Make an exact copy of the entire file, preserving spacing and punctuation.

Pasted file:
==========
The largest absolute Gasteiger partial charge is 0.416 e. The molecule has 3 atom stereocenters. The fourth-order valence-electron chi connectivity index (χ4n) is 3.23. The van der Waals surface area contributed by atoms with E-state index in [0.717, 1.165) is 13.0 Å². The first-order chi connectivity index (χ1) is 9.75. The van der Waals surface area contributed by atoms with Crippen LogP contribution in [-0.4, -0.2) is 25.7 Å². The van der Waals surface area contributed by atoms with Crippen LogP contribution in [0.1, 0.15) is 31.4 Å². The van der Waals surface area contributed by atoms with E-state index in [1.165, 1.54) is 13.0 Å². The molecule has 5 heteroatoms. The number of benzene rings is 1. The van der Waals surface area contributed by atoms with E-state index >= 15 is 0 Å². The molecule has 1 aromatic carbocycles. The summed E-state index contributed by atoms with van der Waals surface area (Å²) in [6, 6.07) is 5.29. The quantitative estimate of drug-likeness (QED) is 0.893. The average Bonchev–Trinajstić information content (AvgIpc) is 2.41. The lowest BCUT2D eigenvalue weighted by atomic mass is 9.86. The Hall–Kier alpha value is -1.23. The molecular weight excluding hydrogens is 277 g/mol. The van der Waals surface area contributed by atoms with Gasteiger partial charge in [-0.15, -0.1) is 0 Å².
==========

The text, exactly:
The largest absolute Gasteiger partial charge is 0.416 e. The molecule has 3 atom stereocenters. The fourth-order valence-electron chi connectivity index (χ4n) is 3.23. The van der Waals surface area contributed by atoms with E-state index in [0.717, 1.165) is 13.0 Å². The first-order chi connectivity index (χ1) is 9.75. The van der Waals surface area contributed by atoms with Crippen LogP contribution in [-0.4, -0.2) is 25.7 Å². The van der Waals surface area contributed by atoms with Crippen LogP contribution in [0.1, 0.15) is 31.4 Å². The van der Waals surface area contributed by atoms with E-state index in [1.165, 1.54) is 13.0 Å². The molecule has 5 heteroatoms. The number of benzene rings is 1. The van der Waals surface area contributed by atoms with E-state index >= 15 is 0 Å². The molecule has 1 aromatic carbocycles. The summed E-state index contributed by atoms with van der Waals surface area (Å²) in [6, 6.07) is 5.29. The quantitative estimate of drug-likeness (QED) is 0.893. The average Bonchev–Trinajstić information content (AvgIpc) is 2.41. The lowest BCUT2D eigenvalue weighted by atomic mass is 9.86. The Hall–Kier alpha value is -1.23. The molecular weight excluding hydrogens is 277 g/mol. The van der Waals surface area contributed by atoms with Gasteiger partial charge in [-0.15, -0.1) is 0 Å².